1. People choose to be homeless
It is hard to find and keep a job while experiencing homelessness. How can a person bathe regularly, receive mail, get clean clothes, and feel safe enough to focus on getting a job- rather than daily survival. Besides, many people experiencing homelessness do have jobs but affording rent at their income rate is impossible. Homelessness comes with stigma, which can make it more difficult for people in that situation to be a prioritized candidate. There is also zero evidence that people who are homeless are service resistant. Immediate access to housing and support services is often welcomed and accepted.
Some people may choose to be homeless rather than spending time in a shelter because they do not want to leave their family, pets, or possessions.
Homelessness is also traumatic, and often can re-traumatize people who had been traumatized. Some early studies show that experiencing homelessness can permanently affect the brain.
2. There is plenty of housing available, people become homeless because of decisions they make and often remain homeless because they won’t get a job
Shelter beds in major cities are few and far between. Further, wages are stagnant as rents continue to rise. In some places people have to earn two times the minimum wage to afford a two bedroom apartment. However, when folks with lower incomes can afford to pay rent, they often do not have the money saved to pay move-in costs. This can trap people in transitional housing, which has time limits, or homelessness. Bad credit and eviction records are also barriers to obtaining housing in current times.
3. People who are homeless are violent and dangerous criminals
People experiencing homelessness tend to interact more with law enforcement than the average person. As of People of Color make up 40% of the population of people experiencing homelessness and are three times more likely to experience violence at the hands of the police, the implications are clear. People who are homeless are more likely to be victims of a crime than a person that commits one. However, some people who are homeless break the law because their homelessness is criminalized.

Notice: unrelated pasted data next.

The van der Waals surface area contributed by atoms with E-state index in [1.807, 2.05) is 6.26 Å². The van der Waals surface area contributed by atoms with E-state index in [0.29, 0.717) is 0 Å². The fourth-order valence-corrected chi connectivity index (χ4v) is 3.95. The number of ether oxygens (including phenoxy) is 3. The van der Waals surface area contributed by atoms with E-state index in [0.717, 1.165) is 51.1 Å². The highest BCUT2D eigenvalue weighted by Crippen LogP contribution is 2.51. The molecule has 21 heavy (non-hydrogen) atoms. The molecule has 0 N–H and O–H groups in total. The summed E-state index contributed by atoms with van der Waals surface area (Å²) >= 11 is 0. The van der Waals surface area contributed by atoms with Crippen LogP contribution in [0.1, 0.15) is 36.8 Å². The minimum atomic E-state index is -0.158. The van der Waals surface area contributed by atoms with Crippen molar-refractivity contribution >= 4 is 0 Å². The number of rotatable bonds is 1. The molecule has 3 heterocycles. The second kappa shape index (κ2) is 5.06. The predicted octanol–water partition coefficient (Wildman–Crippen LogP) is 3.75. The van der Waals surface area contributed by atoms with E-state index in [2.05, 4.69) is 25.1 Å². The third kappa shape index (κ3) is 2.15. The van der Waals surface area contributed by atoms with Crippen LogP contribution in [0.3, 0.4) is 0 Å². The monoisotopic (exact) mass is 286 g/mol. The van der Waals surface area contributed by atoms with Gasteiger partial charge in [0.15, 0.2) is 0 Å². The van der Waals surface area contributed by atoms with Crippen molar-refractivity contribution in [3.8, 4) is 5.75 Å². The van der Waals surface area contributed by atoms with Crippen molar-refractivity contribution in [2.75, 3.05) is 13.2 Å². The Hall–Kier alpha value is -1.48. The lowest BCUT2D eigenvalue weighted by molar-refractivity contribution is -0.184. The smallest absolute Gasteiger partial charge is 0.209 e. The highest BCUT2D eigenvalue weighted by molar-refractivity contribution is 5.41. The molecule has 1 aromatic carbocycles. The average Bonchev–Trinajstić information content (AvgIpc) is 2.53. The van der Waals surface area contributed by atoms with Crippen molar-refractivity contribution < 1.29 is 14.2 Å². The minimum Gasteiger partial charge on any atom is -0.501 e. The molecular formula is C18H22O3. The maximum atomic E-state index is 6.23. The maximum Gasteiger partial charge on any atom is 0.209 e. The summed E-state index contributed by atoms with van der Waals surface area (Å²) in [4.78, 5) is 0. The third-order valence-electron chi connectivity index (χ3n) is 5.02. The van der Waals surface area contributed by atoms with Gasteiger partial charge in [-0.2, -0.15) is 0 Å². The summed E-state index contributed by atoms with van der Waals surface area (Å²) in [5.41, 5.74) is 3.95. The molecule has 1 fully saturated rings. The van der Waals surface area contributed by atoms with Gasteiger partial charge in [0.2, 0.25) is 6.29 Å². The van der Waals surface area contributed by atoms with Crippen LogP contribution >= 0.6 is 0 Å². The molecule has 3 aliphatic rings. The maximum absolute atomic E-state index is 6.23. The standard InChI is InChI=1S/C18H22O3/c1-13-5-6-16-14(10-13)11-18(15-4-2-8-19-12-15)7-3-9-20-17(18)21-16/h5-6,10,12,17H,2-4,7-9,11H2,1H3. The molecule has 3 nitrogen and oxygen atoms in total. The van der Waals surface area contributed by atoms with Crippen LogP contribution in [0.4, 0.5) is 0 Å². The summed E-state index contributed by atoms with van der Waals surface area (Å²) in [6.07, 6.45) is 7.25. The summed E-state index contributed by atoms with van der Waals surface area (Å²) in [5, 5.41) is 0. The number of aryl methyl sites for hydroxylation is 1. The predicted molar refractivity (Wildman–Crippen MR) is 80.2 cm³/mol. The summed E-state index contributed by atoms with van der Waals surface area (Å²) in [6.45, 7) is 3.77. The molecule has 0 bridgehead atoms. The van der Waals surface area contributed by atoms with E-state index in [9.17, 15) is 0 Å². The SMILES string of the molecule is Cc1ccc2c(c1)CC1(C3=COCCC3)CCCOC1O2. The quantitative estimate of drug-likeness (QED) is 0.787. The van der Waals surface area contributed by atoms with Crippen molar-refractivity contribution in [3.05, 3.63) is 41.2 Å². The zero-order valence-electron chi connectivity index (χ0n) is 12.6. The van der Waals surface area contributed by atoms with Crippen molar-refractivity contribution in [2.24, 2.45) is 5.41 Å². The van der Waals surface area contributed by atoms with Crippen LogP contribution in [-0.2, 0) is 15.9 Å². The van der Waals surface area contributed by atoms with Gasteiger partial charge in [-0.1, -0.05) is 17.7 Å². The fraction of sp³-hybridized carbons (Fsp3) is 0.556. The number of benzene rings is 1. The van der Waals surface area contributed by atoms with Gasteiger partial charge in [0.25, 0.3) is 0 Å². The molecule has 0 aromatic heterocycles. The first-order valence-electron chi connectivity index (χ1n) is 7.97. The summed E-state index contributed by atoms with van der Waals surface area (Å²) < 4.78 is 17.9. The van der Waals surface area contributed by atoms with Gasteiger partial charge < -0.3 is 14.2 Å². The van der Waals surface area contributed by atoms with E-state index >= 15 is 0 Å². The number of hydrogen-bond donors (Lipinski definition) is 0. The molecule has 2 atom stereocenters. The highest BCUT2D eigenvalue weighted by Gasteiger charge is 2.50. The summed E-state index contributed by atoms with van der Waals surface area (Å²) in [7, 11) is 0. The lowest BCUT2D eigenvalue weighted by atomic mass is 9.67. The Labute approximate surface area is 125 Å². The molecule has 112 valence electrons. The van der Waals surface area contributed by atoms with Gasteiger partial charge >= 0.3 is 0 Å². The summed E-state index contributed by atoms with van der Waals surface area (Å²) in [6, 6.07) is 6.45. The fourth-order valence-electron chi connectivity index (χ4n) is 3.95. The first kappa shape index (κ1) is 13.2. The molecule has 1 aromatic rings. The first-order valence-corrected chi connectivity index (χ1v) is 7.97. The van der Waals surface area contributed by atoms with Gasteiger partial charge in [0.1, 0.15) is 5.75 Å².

Homelessness is criminalized when governments do not offer services, but instead remove visibly homeless people from shared public spaces. Criminalization occurs when policies, laws, and local ordinances make it difficult (or illegal) for people experiencing homelessness to engage in normal activities that many people feel safe engaging in. Normal behaviors that are criminalized include sleeping or resting, jaywalking, requesting donations, or just existing (referred to as “loitering”). People have to sit, sleep, and eat, but some folks find issues with that when a person is experiencing homelessness.
4. It is a waste to provide services and housing to people with substance use and mental health issues
The concept of a “deserving poor” goes back to the early 1500s (with the creation of the Elizabethan Poor Laws), and refers to the idea that those who are in need but unable to work due to age, disability, or illness are more deserving of help and services than other people in need. The deserving poor are victims of circumstance or the larger, macro system. The structural determinants of health, that include policy our elected leaders put into place, have formed a broken system that creates inequalities. This broken system, in which people experiencing homelessness are very underrepresented, has made it difficult for people to get and retain housing because the results, or downstream effects, of the structural determinants of health are the social determinants of health. These are the conditions and environments that people live and grow up in, which in turn impacts the long-term outcomes of individuals and communities.
This concept of “deserving” and “undeserving” is rooted in the distinction between agency and structure- is the person’s poverty seen as being due to the structures of society, or perceived to be of one’s own making? This concept perpetuates the idea that homelessness, mental health issues, drug use and addiction, and disabilities are bad- or even criminal. People who are seen as “undeserving” are often the most vulnerable of people experiencing homelessness. Historically, many categorizations of the deserving poor are based on race.
Housing is a human right, and all people deserve to be treated with dignity and respect. KHOC sees value in all human beings, and does not discriminate because of the circumstances that led to someone experiencing homelessness. Our model takes away barriers to immediate housing and provides long-term housing solutions for our residents.
5. There is nothing I can do about homelessness
KHOC provides many opportunities for people to join our mission to help people experiencing homelessness find and retain permanent supportive shared housing. KHOC gratefully accepts donations from community members and institutions to fund our operations and projects. If you want to get involved, KHOC has house manager positions available for people who want to work with our residents to provide advice and host meetings for residents in a house. KHOC also needs help from landlords in our county to provide homes for us to lease and rent out to our unhoused neighbors. Check our our “Get Involved” page to learn more!